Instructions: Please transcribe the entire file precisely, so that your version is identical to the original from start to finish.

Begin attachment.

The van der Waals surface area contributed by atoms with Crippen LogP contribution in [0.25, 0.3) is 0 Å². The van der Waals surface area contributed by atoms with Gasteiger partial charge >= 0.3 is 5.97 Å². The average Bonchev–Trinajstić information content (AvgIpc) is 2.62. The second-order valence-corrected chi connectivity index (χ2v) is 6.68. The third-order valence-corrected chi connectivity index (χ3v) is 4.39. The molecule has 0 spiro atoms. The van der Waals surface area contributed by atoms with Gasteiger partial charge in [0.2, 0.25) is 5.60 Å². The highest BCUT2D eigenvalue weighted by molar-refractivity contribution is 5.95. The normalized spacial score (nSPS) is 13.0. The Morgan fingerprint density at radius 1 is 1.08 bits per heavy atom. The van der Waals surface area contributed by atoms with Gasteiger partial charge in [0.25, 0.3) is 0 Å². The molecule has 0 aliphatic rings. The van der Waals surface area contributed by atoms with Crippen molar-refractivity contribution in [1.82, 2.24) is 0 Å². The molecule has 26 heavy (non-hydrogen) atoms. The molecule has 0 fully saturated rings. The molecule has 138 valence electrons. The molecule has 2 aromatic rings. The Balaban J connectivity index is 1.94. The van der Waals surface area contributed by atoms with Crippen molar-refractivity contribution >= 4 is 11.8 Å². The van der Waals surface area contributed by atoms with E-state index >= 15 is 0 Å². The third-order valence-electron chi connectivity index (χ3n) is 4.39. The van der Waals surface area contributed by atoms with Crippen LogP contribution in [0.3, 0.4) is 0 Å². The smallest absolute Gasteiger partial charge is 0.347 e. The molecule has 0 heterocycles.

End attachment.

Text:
The van der Waals surface area contributed by atoms with Crippen LogP contribution in [0.25, 0.3) is 0 Å². The van der Waals surface area contributed by atoms with Gasteiger partial charge >= 0.3 is 5.97 Å². The average Bonchev–Trinajstić information content (AvgIpc) is 2.62. The second-order valence-corrected chi connectivity index (χ2v) is 6.68. The third-order valence-corrected chi connectivity index (χ3v) is 4.39. The molecule has 0 spiro atoms. The van der Waals surface area contributed by atoms with Gasteiger partial charge in [0.2, 0.25) is 5.60 Å². The highest BCUT2D eigenvalue weighted by molar-refractivity contribution is 5.95. The normalized spacial score (nSPS) is 13.0. The Morgan fingerprint density at radius 1 is 1.08 bits per heavy atom. The van der Waals surface area contributed by atoms with Gasteiger partial charge in [0.25, 0.3) is 0 Å². The molecule has 0 aliphatic rings. The van der Waals surface area contributed by atoms with Crippen molar-refractivity contribution in [1.82, 2.24) is 0 Å². The molecule has 26 heavy (non-hydrogen) atoms. The molecule has 0 fully saturated rings. The molecule has 138 valence electrons. The molecule has 2 aromatic rings. The Balaban J connectivity index is 1.94. The van der Waals surface area contributed by atoms with Crippen molar-refractivity contribution >= 4 is 11.8 Å². The van der Waals surface area contributed by atoms with E-state index >= 15 is 0 Å². The third-order valence-electron chi connectivity index (χ3n) is 4.39. The van der Waals surface area contributed by atoms with Crippen LogP contribution in [0.3, 0.4) is 0 Å². The smallest absolute Gasteiger partial charge is 0.347 e. The molecule has 0 heterocycles.